Straddled two big rocks with my friend trapped underneath in the gap in the middle.
Could reach the radio and was able to call for help.  Roughed him up pretty good.

Snow flurries and +2C windy rain.  So gloomy, I just thought it was supper time!  (2PM)

Quest for fire
Registered User
Joined: 22 Mar 2007, 06:19

15 Nov 2017, 22:18 #549

The dark is coming quickly here as well.
Four in the P.M. is awful dim shooting time.
I would stay on stand 'til the full half hour after sunset.
It made for a dark walk back to the truck but being in the woods is what it's all about.
I can fling an arrow pretty good in low light conditions but would never do it on a deer unless in an emergency situation.

It is good you mentioned the grouse.
Never hit anything in a tree except a farmed wild turkey.
Some people look down on farmed shoots and say it is not hunting.
They are right,it is certainly not hunting but is the very best practice for hunting.
You see killing an animal is not a done deal even with an arrow in the vitals.
Very often the nerves die slowly and the animals movements disconcert the shooter.
I had one new shooter swear he would never hunt when he saw a hunter slit a turkey's throat.
Better to learn that there than deep in the bush.

I will carve up some etha-foam into 2D bird shapes and stick them in scenery trees.
Excellent practice for aerial shots. I have had the pleasure of doing that in 3D tournaments.
Dem darn boids can be hard to hit. I will have to make up some flu-flus.

Robson Valley
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Joined: 24 Apr 2015, 00:27

16 Nov 2017, 00:06 #550

Mountain turkeys (Merriams) in south eastern BC like to graze uphill in logging clear cuts.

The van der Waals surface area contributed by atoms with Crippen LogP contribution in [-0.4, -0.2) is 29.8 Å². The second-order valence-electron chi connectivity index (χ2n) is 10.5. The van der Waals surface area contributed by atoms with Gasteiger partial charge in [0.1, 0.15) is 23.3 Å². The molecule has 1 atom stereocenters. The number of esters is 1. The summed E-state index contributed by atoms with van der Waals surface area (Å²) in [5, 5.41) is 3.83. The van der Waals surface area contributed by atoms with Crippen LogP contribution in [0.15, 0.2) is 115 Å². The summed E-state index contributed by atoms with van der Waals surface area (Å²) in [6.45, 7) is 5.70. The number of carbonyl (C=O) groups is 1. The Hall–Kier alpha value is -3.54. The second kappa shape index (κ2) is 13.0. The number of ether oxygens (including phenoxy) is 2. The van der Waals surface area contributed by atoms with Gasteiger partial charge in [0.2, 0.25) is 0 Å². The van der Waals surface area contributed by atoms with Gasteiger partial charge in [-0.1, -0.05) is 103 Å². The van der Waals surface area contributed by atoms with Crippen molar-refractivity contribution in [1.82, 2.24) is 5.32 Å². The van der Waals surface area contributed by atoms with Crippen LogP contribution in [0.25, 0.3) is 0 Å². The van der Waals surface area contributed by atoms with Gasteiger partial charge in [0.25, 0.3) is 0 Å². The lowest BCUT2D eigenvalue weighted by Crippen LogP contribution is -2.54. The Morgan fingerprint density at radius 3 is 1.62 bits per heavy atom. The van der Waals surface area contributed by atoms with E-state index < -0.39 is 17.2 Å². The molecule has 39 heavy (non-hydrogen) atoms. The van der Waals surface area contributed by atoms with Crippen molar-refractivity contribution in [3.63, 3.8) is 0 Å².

They can run down hill for a faster takeoff if needed.  Get above them and you got it made.
Firearms give you no guarantee that the prey is dead.  I hunt turkey with 1 9/16 oz #4 hot 3" x 12 ga loads.
X-full turkey chokes (G. Trulock).  First bird needed 4 neck shots.  Too close and most of it missed him.

Deer are like that too.  Thought that I put a 165gr in the engine room at 100+ yards.  Buck didn't move.
Oh well, go again.  Blat!  Then he runs maybe 20 yards.  2 holes x 2" apart.

Our grouse ( Ruffed, Dusky & Franklin) are forest birds.  They are runners, only roosting in trees at night.
They can submarine through the understory and outrun any human ever born.
Today, Nov.15 is the official end to the grouse season.
However, we have at least 2 species of Ptarmigan up top to hunt until mid February.

Dark?  You want dark?  With mountain ranges both east and west of us, they clip 30-60 minutes of sun off both ends of the day.
On December 21, the solstice, I have observed the sun to set behind the west range at 1:52PM.  

Go.  Take the dog.  Putz around in the woods.  Game trails?  Tracks?

Quest for fire
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Joined: 22 Mar 2007, 06:19

16 Nov 2017, 17:49 #551

Tracker's meat treat yesterday was a meatball and a half with bun and fixings from a late night range supper...............
and nine uncooked spicy italian sausages.

He really appreciated the meatballs and showed it to me by wiping his face on the futon.
Range nights are late supper nights. Having three restaurants and a Tim Horton's well within
biking distance have not helped my waistline.

I will be shooting more now so quality calories are a must.
That means no more second desserts.😊


Oh those nine sausages he ate were sneakily consumed in the kitchen while
I ate three delicious sausages in the living room.😐 And no he didn't come thank me after.😑
When I walked into the kitchen and saw the foam tray on the floor I was mightily displeased.😶
After determining I was within the fifteen minute ruling decided upon during the great dog treaty debates of 2000 and 3,
Tracker got some very stern words.😮 If I had caught him in the act a judicious boot in the behind would have been his due.
I am not a mean man but dogs have to know that when in the house they eat when they are fed.
What happens outside the house is another matter.😉